Why some lineages are species‐rich and widespread, while others are species‐poor and localized, is a fundamental question in evolutionary biology and ecology. Diversification and range expansion relate to lineage‐specific niche characters, but this link has seldom been quantified across multiple lineages and environments. This study explored the li...
Article
Full-text available
The global threat posed by invasive alien plants has prompted inventory compilations and screening exercises that aim to understand invasiveness in various taxa. Various traits influence the invasiveness of a species but do not apply to all plant taxa. Ferns are rare or absent from such inventories, but notable fern invasions do exist. We developed...
Article
Full-text available
The predictive success of risk assessments is still largely a function of invasiveness elsewhere. Therefore, species that are invasive elsewhere should be prioritised for management, and where possible eradicated. We set out to investigate the threat posed by the alien climber Epipremnum aureum (Araceae) and assess techniques for controlling the sp...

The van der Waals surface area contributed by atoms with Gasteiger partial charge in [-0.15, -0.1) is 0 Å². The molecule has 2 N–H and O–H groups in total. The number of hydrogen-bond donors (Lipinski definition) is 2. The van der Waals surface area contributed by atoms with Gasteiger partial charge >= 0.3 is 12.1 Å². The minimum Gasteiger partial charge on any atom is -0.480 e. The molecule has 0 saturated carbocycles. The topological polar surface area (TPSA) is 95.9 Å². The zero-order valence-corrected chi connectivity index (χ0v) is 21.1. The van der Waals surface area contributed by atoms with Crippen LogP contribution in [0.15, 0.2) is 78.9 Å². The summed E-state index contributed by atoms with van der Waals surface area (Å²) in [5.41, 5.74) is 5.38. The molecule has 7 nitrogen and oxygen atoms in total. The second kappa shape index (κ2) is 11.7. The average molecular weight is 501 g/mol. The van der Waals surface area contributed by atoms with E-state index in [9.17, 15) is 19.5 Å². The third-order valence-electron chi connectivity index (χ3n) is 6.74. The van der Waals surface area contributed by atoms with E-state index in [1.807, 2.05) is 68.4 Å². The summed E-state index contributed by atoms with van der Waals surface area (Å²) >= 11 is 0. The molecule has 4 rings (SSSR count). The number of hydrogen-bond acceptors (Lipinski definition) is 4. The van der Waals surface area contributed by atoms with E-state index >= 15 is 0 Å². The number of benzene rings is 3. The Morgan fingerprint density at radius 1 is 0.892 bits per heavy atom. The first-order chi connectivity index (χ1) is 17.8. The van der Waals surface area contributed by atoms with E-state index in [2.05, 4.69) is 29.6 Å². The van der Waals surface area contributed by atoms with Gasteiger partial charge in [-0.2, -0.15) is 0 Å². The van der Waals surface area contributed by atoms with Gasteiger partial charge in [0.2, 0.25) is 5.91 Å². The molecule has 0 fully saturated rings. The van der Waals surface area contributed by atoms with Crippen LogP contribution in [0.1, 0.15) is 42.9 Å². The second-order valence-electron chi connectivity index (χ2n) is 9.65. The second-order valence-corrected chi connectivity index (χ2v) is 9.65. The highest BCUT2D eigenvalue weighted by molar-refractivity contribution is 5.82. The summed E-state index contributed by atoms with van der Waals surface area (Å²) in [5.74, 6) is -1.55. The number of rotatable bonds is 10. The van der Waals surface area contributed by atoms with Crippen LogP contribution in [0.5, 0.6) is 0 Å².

Article
Full-text available
Significant progress has been made in understanding biological invasions recently and one of the key findings is that the determinants of naturalization and invasion success vary from group to group. Here we explore this variation for one of the largest plant families in the world, the Araceae. This group provides an excellent opportunity for ident...
Article
Full-text available
Reproduction is a crucial stage in the naturalization of introduced plant species. Here, using breeding system experiments and observations of floral visitors, we investigate whether a lack of pollinators or an inability to autonomously self-fertilize limits naturalization in five Australian Banksia species and the co-familial Hakea salicifolia in...